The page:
Beyond binaries: Jacob and Israel (Radical Torah repost)
Psalm of assent at BAP

This week's portion: in the dark


The mysterious unnamed man
is always a messenger
sent to keep our story moving
in the right direction.

The appropriate answer
is always hineni, here I am
ready for whatever pitch
is up God's sleeve.

Into the pit, out of the pit
from slavery into service:
descent always contains
the seeds of ascent.

He had to be enslaved
in order to be accused
had to be accused
in order to be imprisoned

had to be imprisoned
in order to hear the dreams
of the cupbearer and the baker
which "surely God can interpret"

had to interpret dreams
in order to sire Freud
a few hundred generations
down the ancestral line.

But the cupbearer forgets
leaving Joseph in the dark
as the longest night of the year
threatens to swallow us whole.

This week's portion, Vayeshev, begins the "Joseph novella" -- one of the richest and most layered stories in Torah. We'll spend the next four weeks reading and studying this narrative and wrestling with its themes and implications.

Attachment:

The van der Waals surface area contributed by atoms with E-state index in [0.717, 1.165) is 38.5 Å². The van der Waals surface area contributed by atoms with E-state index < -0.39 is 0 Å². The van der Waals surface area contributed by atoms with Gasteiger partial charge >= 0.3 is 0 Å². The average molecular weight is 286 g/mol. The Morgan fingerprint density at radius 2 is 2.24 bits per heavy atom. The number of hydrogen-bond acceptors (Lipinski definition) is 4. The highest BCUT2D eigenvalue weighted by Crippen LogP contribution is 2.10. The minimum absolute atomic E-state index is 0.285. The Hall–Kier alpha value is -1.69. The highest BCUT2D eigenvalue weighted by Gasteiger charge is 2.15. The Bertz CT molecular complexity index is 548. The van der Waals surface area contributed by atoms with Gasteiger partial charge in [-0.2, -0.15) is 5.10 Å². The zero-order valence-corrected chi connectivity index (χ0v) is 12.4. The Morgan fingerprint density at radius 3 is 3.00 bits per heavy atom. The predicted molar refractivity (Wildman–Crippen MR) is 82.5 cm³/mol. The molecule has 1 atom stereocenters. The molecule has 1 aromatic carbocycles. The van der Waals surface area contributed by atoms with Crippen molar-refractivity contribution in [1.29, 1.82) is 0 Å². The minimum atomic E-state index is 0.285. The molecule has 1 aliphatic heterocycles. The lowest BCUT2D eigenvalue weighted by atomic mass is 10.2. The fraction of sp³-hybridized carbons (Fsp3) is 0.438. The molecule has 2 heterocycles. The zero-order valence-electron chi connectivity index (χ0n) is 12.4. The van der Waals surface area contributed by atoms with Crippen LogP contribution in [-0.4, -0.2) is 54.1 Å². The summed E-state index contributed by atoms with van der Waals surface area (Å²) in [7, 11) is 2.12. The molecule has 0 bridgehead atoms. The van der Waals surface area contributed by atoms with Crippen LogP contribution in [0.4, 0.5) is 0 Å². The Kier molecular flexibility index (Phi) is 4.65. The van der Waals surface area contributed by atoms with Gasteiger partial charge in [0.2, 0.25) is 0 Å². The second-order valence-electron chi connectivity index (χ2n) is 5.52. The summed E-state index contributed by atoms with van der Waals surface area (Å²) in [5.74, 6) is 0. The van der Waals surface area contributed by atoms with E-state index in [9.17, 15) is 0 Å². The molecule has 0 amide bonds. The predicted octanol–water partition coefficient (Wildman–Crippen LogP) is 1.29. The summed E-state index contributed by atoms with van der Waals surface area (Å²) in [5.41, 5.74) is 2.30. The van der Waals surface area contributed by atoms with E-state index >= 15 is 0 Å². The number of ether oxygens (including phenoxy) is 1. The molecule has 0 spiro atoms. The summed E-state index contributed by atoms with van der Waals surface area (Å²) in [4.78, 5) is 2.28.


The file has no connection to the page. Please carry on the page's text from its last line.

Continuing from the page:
In my Qur'an class this fall, we talked a fair bit about where this story and surat Yusuf do and don't intersect. I'm intrigued by the relative narrative flatness of the Qur'an, especially where this tale is concerned, since in Torah this is one of the places where we go deepest into the disjunctions between hidden and visible, latent and manifest. (Bill made the excellent point that the Qur'an privileges a kind of continuity of interior and exterior, while the Tanakh is full of disjunctions between surface and what's beneath -- a fixation which manifests, ultimately, in Freud and the psychologists/philosophers who follow him.)

Anyway, all of that was on my mind as I began to reread the Joseph story in Torah this year, and as I sat down to work on this week's Torah poem. I love that we're reading about Joseph's literal and metaphorical descents even as (in the northern hemisphere) our days are ticking down to the darkest point. Next week things will start to look brighter, but for now our challenge is to sit with what our text (and our sun) gives us.


Poem cross-posted to the Best American Poetry blog, with different commentary.

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